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Hearing Of The Oversight Subcommittee Of The House Ways And Means Committee-Pricing Practices Of Hospitals

Location: Washington, DC

Federal News Service

June 22, 2004 Tuesday

Headline: Hearing Of The Oversight Subcommittee Of The House Ways And Means Committee

Subject: Pricing Practices Of Hospitals

Chaired By: Representative Amo Houghton (R-Ny)

Witnesses Panel I: Nancy Kane, Professor, Harvard Business School; Paul Ginsburg, Ph.D., President, Center For Studying Health System Change; Peter V. Lee, President And Ceo, Pacific Business Group On Health; Karen Davis, President, The Commonwealth Fund; Regina E. Herzlinger, Nancy R. Mcpherson Professor, Harvard Business School;

Panel II: David Bernd, Chair, American Hospital Association Board Of Trustees; Randy Sucher, Executive Vice President And Coo, Southern Medical Health System; Richard Morrison, Regional Vice President, Florida Hospital For Government, Regulatory And Public Affairs; Harold A. Cohen, Ph.D., Consultant, Hal Cohen, Inc. Location: 1100 Longworth House Office Building, Washington, D.C.



REP. PAUL RYAN (R-WI): What was the question? I too represent Milwaukee, Milwaukee County and seven suburbs in Milwaukee, and I would argue that there's a different story behind these specialty hospitals. The MRI center in question, they're providing a service to the Milwaukee area residents, same MRIs, same GE, General Electric MRI device, some kind of skilled MRI radiologists, and they're doing it at lower costs.

They're actually on radio and TV saying, if you want an MRI and you want it today if you need it, or if you want it the next day or the day after, we'll give it to you instead of having to have the long waits that you have at hospitals, and we'll do it at a fraction of the cost.

REP. KLECZKA: Will the gentleman yield?

REP. RYAN: I only get five minutes, so, no, sorry, Gerry, not this time.

REP. KLECZKA: I'll tell you the rest of the story when you're done.

REP. RYAN: Okay. Well, the point is that that is injecting competition into the marketplace, and those people in the Milwaukee area who have these consumer directed plans are actually saving money. And what we're finding with HSAs, one of our big Milwaukee insurance companies has shown that is selling these things, is 42 percent of the people who bought their HSAs, many of whom are from Wisconsin, are people that didn't have health insurance before.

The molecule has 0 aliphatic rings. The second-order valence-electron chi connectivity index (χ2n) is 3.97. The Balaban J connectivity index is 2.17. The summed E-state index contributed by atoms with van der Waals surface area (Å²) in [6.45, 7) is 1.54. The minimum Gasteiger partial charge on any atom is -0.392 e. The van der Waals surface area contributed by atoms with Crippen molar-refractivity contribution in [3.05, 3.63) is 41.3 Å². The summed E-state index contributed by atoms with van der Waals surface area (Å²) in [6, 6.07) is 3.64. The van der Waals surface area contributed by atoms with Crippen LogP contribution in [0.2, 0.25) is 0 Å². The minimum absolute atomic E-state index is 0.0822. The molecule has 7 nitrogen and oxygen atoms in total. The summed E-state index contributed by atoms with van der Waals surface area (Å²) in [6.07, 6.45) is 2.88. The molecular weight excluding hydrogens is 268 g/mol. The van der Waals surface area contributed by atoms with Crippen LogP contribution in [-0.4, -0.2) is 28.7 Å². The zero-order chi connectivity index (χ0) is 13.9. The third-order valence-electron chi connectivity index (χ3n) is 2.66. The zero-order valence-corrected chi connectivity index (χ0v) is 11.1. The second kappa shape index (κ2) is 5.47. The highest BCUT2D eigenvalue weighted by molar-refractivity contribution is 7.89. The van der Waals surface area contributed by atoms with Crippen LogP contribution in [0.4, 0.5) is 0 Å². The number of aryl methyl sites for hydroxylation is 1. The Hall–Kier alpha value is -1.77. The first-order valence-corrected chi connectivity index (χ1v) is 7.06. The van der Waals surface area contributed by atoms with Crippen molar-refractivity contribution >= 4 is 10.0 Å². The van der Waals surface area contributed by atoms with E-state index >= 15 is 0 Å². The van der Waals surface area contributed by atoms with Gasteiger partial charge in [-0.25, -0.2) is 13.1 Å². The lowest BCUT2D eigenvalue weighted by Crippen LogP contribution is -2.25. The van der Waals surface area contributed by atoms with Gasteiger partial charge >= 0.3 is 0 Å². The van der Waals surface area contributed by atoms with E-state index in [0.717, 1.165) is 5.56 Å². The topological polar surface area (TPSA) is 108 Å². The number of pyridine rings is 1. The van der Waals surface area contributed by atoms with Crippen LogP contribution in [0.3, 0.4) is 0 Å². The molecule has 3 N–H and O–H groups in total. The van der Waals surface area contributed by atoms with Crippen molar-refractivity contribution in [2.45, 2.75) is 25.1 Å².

We're finding that people care about costs because they now have products that allow them to save money, and then we have competition in the marketplace where we're getting the same quality or better quality delivered to people at a faster timeframe at lower costs. So this form of competition is actually walking and we see it in Milwaukee.

But I didn't want to give a speech, I wanted to ask a question. Ms. Davis, I wanted to ask you a quick question and then Dr. Herzlinger. You stated that other countries had a greater role for the government in establishing hospital budgets for pay rates. Moreover, other countries had done more to rationalize costs than the U.S. has, as you mentioned.

You know, I've seen so many cases in the UK and Canada where we see these global budgets in place, we see rationalized costs, but they're accompanied with long waiting lists and higher mortality rates and lower quality care. Could you comment on that?

MS. DAVIS: In terms of waiting lists, you're right. Waiting times for elective procedures in the U.K. are much longer than in other countries, they're longer in Canada and the U.S is very low on waiting times for surgery, elective procedures.

In terms of quality and outcomes, we just recently released a report that was put together by an international working group and quality indicators, and they looked at 21 different quality indicators across the U.K., Canada, Australia, New Zealand and the U.S. The U.S. was kind of in the middle, it's better on some things and worse on other things. We're 13 percent better-we're the best on breast cancer of those five countries and 13 percent better than the U.K. on five year survival rates.